…And this simple message of who we are and how we’re meant to live is called – salvation. You’ve heard that phrase before. The message, the plan of salvation is simply who God is, who you are, and now how to live. That’s what salvation is. And guess what guys – lean into this – it was all God’s plan from the beginning. We didn’t come up with it. We would have messed it up, just like we have messed up every other thing. This was God’s doing. Surprise. God was in on your salvation – this plan of who you are and how you live – from the very beginning. Even before you were born it was his master plan. God’s master plan – salvation. To unite you to himself and then to unite you to the church – to other people – for all of us to live united. Hence the title of this series.
We all make mistakes in life right? But we don’t have to spend the rest of our lives paying for those mistakes. That’s the message of the gospel. That’s the message of the book of Ephesians. And Paul is going to be busy describing that and unfolding that and unpacking that, first with who God is and then who we are then how to live. And it’s all a blessing to Paul…He wants you to understand that this is good news, that this is encouragement….God’s master plan – your salvation – don’t miss that. God’s master plan – you – and redeeming you back to himself…
Look at it for yourself. Ephesians chapter 1 verses 3 through 6. We see the work of the Father through something we call election…When did God choose to save you? Before the foundations of the world. Before you personally had ever made your first mistake…Before you even made your first mistake, God already had a plan to save you. He’s a good, good Father. The Father was working in election, in his plan, predestined all people that they should be in salvation with him. Now this is a point of conflict for many theologians, of who is the elect and who’s this – I don’t know. But here’s what we do know. For those who are in Christ – you’re elect. And here’s what we know as a church – for those of us who are elect, who are in Christ – we preach the gospel. That’s what we do. We’re in sales. God’s in management. Ok? That’s how it works.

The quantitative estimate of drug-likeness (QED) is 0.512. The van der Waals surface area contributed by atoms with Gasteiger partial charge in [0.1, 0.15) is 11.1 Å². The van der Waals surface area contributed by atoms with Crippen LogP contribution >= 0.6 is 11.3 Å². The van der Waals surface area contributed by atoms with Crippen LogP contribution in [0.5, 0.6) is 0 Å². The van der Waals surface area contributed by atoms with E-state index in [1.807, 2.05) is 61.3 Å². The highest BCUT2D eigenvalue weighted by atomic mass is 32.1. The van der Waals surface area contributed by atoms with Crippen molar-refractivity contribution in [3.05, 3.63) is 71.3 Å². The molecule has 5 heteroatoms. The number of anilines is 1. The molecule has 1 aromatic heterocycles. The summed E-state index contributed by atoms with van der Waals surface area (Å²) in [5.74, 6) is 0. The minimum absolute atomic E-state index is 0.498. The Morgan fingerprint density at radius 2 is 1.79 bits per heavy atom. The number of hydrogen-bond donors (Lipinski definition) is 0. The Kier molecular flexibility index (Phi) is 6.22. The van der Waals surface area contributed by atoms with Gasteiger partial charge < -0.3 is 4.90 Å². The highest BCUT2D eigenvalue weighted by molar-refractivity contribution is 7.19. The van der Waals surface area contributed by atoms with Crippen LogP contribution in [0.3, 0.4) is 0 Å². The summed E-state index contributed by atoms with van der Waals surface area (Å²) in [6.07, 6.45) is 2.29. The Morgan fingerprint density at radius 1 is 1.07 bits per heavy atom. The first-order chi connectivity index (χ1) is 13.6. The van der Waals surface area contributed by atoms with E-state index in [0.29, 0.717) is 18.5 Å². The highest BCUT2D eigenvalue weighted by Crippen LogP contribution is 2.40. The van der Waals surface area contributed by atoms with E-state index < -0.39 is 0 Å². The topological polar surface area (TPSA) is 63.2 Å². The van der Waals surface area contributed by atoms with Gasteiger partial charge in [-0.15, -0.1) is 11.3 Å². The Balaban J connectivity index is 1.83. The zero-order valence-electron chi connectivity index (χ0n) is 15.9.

But here’s what I want you to hear today first and foremost. It’s that God the Father was working to bring you back home. God was working in the past. What was the past? Yesterday when you first made your mistake? When was it guys? Before the foundations of the world God was at work. The Father himself orchestrating a plan of salvation to bring you home….And just like the Father predestined and set up this whole plan in the past, the Son, Jesus Christ, is now working in the present moment to bring people – men, women and children – into a right relationship with himself…